For Marius Haas, 2010 was a good year. As senior vice president and general manager of Hewlett-Packard’s networking business, Haas saw his unit gain a lot more muscle in April, when HP closed on its high-profile $2.7 billion purchase of 3Com, an acquisition that put the company in even tighter competition with Cisco Systems.
HP has been increasingly flexing that muscle as it looks to make itself a clear alternative to Cisco in the data center networking space, and Haas believes the opportunity is out there. In an interview with eWEEK, Haas estimated that there is at least $9 billion worth of business that is opening up as businesses see their Cisco systems coming to the end of the line in 2011. HP is pitching itself as the lower cost, higher performance, more open option to Cisco.
“This basically single-vendor-dominated environment is not conducive to choice, and that is an opportunity for HP,” he said.
The 3Com deal was only one in a series of moves that has turned one-time close partners HP and Cisco into intense rivals. Fueling the competition has been the push by vendors-not only HP and Cisco, but others, such as Dell, IBM and Oracle-to offer converged data center solutions that tightly integrate servers, storage devices, networking equipment and management software in highly virtualized environments. Cisco entered this realm earlier last year with the introduction of its UCS (Unified Computing System), which not only included Cisco networking but also Cisco-branded servers. HP’s deal with 3Com upped the ante.
Haas pointed out that HP already was strong in servers, storage and management software. By adding the 3Com enterprise-level networking capabilities to what HP already had offered with its ProCurve networking portfolio, the company now offers a complete data center package.
“We’re present and relevant in virtually all parts of the infrastructure, so our reach in the market is impressive,” he said.
HP’s networking business has seen strong growth this year. According to the company’s fiscal year numbers, released in November, HP Networking-including 3Com’s impact-saw a 227 percent jump in revenue from 2009. Even without 3Com, HP’s ProCurve business had increased revenues of 50 percent in 2010. For the quarter, HP saw 40 percent growth in its Tipping Point network security business, which also was acquired via the 3Com deal.
In addition, the integration of 3Com into HP is ahead of schedule, Haas said.
When HP announced its plans to buy 3Com, analysts said the move would put HP into a solid second-place position in the networking market behind Cisco. That said, Cisco continues to be the top dog in the space, with a market share of more than 70 percent. But analysts say that Cisco is continuing to see growing competition, not only from HP-which owns about 11 percent of the market-but from other players as well. In a blog post earlier this year assessing Cisco’s networking business, Yankee Group analyst Zeus Kerravala noted the rise of competitors.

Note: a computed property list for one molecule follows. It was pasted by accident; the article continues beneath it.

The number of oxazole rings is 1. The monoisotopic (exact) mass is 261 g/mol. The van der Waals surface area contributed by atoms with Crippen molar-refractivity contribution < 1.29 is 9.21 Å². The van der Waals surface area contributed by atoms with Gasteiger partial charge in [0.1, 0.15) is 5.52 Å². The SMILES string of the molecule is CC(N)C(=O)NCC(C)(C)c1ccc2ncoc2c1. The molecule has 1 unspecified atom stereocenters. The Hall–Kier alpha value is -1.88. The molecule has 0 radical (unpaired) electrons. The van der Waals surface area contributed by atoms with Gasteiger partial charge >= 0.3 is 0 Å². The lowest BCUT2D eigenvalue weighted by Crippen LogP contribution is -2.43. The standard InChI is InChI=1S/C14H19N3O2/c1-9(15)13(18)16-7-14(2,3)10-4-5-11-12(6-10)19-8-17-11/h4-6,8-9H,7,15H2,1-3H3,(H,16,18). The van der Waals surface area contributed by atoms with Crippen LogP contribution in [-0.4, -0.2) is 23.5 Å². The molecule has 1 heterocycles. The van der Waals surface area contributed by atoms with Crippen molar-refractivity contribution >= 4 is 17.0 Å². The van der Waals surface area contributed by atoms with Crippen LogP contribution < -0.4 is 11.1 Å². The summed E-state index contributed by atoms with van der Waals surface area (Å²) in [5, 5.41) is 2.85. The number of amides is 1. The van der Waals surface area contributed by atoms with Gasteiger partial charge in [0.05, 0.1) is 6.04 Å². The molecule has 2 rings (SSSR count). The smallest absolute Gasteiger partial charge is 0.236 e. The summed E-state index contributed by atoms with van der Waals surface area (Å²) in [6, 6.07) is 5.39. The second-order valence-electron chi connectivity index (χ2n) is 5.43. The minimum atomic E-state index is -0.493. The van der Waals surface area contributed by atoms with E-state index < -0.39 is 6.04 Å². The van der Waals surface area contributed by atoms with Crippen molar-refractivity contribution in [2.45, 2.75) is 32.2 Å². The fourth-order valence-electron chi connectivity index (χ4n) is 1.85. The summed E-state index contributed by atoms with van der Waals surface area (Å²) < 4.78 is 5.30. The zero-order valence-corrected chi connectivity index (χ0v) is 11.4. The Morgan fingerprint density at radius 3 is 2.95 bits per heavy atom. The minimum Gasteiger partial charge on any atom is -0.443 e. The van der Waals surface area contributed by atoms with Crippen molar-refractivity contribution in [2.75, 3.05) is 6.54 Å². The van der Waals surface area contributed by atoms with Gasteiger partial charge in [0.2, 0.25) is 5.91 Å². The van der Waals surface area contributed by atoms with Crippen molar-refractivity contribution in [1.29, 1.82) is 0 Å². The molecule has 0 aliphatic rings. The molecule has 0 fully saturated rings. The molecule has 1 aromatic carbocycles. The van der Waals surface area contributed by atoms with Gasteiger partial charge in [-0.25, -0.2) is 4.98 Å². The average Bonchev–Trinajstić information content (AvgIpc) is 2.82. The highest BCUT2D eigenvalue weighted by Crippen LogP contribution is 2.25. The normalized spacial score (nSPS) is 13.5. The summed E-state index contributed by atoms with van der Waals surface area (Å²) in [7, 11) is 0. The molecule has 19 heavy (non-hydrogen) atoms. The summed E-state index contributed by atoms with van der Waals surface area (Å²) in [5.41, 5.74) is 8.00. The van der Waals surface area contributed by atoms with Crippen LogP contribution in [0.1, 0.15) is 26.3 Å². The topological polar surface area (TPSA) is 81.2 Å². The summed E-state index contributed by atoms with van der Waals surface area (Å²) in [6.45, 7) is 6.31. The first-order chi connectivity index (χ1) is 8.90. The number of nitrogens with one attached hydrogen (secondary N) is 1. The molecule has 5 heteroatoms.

“Five short years ago we referred to this market as Cisco and the seven dwarves,” Kerravala wrote. “There was Cisco and a few niche vendors like Extreme and Foundry and some larger vendors (Nortel, 3Com) that had mismanaged the Ethernet switch business down to almost nothing. Today, Cisco’s competitors are companies like HP, Brocade, Avaya and Juniper. Bigger, stronger companies that can leverage other strengths to get a foothold in this market. This many larger competitors in the market create many more options for evaluators of network equipment, so Cisco’s ability to just stomp all over the competitive landscape is limited.”
In another blog post, Kerravala predicted that in 2011, Dell, which currently partners with third-party vendors in the networking space, will acquire a networking company.
Still, if Cisco officials are worried, they’re not showing it. According to the Wall Street Journal, Cisco CEO John Chambers, speaking to analysts at a meeting earlier in December, pushed aside notions of HP being a threat to its switching business.
“If you think the competition is HP … in switching, I think it’s actually the startups, the mid-sized companies and, candidly, the Chinese,” Chambers is quoted as saying. “We’re going to be really tough on HP in the data center.”
HP is planning to be equally tough on Cisco in the networking space, Haas said. In September, HP officials very publicly announced that they had removed all Cisco core routers and switches from HP’s six data centers, replacing them with ProCurve products and technologies from the 3Com deal.
In another move Dec. 20, HP Networking announced its “Catalyst for Change” program, an initiative that offers Cisco networking customers significant discounts on HP gear if they trade in their Cisco products. Customers can get 20 percent off HP A-Series and E-Series switches if they trade in their Cisco Catalyst 2960/S Series, 3560/E Series/X Series, 3750/E Series/X Series, 4500 E Series, 4900 or 6500 Series devices, as well as Nexus 5000 Series or 7000 Series switches.
HP also is offering various Cisco integration, migration and planning services.
Haas said he believes Cisco customers-particularly those whose Cisco equipment is due to be upgraded or replaced-are ready to entertain other vendors. They’re looking for better cost advantages-HP Networking officials estimate that their products offer 66 percent better cost of ownership than Cisco gear-more openness and more flexibility, he said.
“They don’t want to be told over the next 10 years that, -Here is a proprietary stack, we’ll tell you what to do and when to make changes,'” Haas said.
As the company enters 2011 with a more integrated 3Com business, he said HP will continue putting pressure on Cisco.